Hardest On Himself He's only been in the big leagues for two months, but Yasiel Puig has already given fans a question to ponder: Is it possible to play the game too hard? The Dodgers' rightfielder shows his own body no mercy in the pursuit of fly balls, making even his misses (like this one against the Yankees on July 31) highlight-worthy. Sometimes even the outs are costly. Last Saturday he made a sensational dive to rob the Cubs' Starlin Castro of a hit—but suffered a thumb injury on the play and was forced to sit out the next day.
PHOTOPHOTOGRAPH BY RON CORTES/PHILADELPHIA INQUIRER/MCT/LANDOV
Juuust A Bit Inside Chin music? If Michael Young heard anything as this fastball from the Braves' Brandon Beachy whizzed by his face last Saturday, it was the theme from Jaws. The Phillies' third baseman managed to avoid the pitch, and his plate appearance ended with his reaching base in a much less painful way than he nearly did: with a walk. Both Beachy (who was pulled in the seventh) and Young (removed in an eighth-inning double switch) were long gone when the game ended; visiting Atlanta won in 12.
PHOTOPHOTOGRAPH BY VIC STEIN/WIREIMAGE.COM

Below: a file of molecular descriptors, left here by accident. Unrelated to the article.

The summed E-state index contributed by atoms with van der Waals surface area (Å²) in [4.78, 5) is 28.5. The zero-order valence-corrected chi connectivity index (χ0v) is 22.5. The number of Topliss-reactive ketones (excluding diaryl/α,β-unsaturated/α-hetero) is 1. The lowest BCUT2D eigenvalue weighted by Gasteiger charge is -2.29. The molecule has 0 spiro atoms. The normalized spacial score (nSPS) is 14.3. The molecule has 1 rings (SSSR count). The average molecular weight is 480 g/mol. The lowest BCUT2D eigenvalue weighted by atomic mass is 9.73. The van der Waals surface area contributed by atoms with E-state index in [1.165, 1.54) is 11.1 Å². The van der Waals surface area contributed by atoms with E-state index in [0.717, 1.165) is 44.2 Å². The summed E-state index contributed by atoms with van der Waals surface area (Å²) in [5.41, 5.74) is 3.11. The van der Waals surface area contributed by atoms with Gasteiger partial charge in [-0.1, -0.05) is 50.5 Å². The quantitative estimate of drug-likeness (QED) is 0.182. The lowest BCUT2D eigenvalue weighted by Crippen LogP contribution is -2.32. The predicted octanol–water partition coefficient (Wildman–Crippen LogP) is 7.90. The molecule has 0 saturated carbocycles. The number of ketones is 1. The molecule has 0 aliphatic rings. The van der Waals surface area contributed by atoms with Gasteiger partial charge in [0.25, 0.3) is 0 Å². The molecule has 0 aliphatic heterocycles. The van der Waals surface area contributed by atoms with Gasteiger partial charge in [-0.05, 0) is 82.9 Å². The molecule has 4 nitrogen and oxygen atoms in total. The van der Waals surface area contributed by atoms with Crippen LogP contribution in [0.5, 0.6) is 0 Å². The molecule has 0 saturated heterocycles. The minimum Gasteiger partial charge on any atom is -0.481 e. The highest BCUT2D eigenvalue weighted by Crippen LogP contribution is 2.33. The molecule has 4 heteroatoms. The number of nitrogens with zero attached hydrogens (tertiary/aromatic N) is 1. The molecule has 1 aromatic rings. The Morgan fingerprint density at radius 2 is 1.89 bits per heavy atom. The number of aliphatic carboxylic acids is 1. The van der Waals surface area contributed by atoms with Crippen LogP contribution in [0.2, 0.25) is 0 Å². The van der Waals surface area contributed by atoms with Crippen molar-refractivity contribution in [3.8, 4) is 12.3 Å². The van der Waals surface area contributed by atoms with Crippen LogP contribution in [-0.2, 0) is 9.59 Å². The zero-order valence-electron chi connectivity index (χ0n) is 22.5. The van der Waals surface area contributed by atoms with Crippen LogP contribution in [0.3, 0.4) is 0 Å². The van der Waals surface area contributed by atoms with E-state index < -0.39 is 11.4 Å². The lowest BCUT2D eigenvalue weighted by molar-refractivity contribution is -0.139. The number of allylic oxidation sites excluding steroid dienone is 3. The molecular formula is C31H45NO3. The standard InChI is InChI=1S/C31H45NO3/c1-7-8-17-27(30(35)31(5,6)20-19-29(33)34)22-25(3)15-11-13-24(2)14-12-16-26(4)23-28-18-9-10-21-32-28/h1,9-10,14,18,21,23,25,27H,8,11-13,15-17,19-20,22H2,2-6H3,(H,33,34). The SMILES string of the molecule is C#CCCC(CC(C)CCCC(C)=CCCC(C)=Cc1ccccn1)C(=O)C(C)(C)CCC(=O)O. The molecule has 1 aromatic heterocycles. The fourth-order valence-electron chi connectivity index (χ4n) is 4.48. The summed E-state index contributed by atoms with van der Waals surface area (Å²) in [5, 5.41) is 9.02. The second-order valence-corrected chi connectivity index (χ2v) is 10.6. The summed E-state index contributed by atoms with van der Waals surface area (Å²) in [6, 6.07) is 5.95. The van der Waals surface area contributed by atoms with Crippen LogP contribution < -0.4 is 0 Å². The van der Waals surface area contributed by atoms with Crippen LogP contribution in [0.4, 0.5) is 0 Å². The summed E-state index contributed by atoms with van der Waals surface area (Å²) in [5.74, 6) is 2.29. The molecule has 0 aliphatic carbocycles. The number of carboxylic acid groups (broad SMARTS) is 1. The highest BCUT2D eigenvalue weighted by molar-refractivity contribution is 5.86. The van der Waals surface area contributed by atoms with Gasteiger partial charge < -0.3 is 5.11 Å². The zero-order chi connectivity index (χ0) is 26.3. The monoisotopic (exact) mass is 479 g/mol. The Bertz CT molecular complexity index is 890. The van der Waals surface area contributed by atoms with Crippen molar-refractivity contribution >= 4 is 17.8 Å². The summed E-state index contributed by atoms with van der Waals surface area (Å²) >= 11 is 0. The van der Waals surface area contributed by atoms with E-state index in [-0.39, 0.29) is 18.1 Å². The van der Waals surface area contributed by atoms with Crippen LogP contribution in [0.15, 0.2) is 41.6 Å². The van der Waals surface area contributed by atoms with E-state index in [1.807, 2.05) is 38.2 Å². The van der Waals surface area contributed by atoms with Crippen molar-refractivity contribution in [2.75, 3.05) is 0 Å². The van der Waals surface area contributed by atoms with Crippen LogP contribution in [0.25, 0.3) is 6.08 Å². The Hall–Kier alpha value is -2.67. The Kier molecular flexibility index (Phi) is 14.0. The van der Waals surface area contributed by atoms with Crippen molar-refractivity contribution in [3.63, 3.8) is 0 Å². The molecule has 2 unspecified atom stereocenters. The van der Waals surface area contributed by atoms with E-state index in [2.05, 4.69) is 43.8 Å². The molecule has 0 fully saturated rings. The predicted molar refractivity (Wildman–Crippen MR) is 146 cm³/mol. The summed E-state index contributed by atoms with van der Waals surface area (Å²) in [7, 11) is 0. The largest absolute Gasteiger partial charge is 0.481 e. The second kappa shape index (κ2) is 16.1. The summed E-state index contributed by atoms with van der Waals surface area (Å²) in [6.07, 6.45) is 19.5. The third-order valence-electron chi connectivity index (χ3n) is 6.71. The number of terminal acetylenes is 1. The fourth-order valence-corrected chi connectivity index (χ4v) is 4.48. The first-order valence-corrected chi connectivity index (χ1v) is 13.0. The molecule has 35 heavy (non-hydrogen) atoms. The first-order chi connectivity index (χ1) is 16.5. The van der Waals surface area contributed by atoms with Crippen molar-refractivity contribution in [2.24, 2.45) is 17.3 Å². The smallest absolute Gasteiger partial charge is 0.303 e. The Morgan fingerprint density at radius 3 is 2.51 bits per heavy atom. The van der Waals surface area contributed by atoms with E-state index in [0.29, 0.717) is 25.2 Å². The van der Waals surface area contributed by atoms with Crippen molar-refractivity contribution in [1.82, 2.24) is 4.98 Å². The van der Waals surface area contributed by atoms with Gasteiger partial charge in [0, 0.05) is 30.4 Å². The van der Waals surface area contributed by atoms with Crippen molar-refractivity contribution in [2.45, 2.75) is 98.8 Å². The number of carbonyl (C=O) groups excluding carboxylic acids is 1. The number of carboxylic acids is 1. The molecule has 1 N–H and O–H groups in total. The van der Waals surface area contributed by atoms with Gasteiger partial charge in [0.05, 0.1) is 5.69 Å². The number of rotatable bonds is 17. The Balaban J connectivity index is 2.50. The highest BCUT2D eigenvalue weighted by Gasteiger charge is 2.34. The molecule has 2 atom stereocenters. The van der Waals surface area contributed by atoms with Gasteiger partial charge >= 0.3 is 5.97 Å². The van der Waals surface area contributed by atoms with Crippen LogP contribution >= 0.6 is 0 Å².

Art Donovan 1925--2013 Back when David Letterman was on NBC, hosting the edgiest show on late night, one of his most popular recurring guests was a crewcut 60-something former Marine who, save for a few extra pounds, probably didn't look so different from when he was fighting on Okinawa. In a way Art Donovan, the Colts' Hall of Fame defensive tackle turned professional raconteur, was the perfect complement, his genial, everyman nature providing a tonic to Letterman's grinning snark. (Dave, on Elf Night in 1988: "How are you celebrating the holiday season?" Art: "Drinking beer.") A few visits were spent promoting Donovan's autobiography. It was titled Fatso, but make no mistake: While Donovan was big (he claimed that, as a Marine on Guam, he polished off 30 pounds of stolen Spam in five days after being given the choice of eating it all or going to the brig), he was limber enough to be a menace to quarterbacks throughout the NFL. A five-time Pro Bowl selection, Donovan (number 70) became the first Colts player enshrined in Canton, in 1968. More than a decade later Steve Sabol of NFL Films interviewed him for a presentation about the 1950s. They shot 12 rolls of film, enough for 10 full programs, and when the show aired, Donovan became an in-demand talk show guest. "He was a classic—a great, fun-loving human being," former teammate Alex Sandusky told The Baltimore Sun. "If they can laugh in heaven, he'll get them going."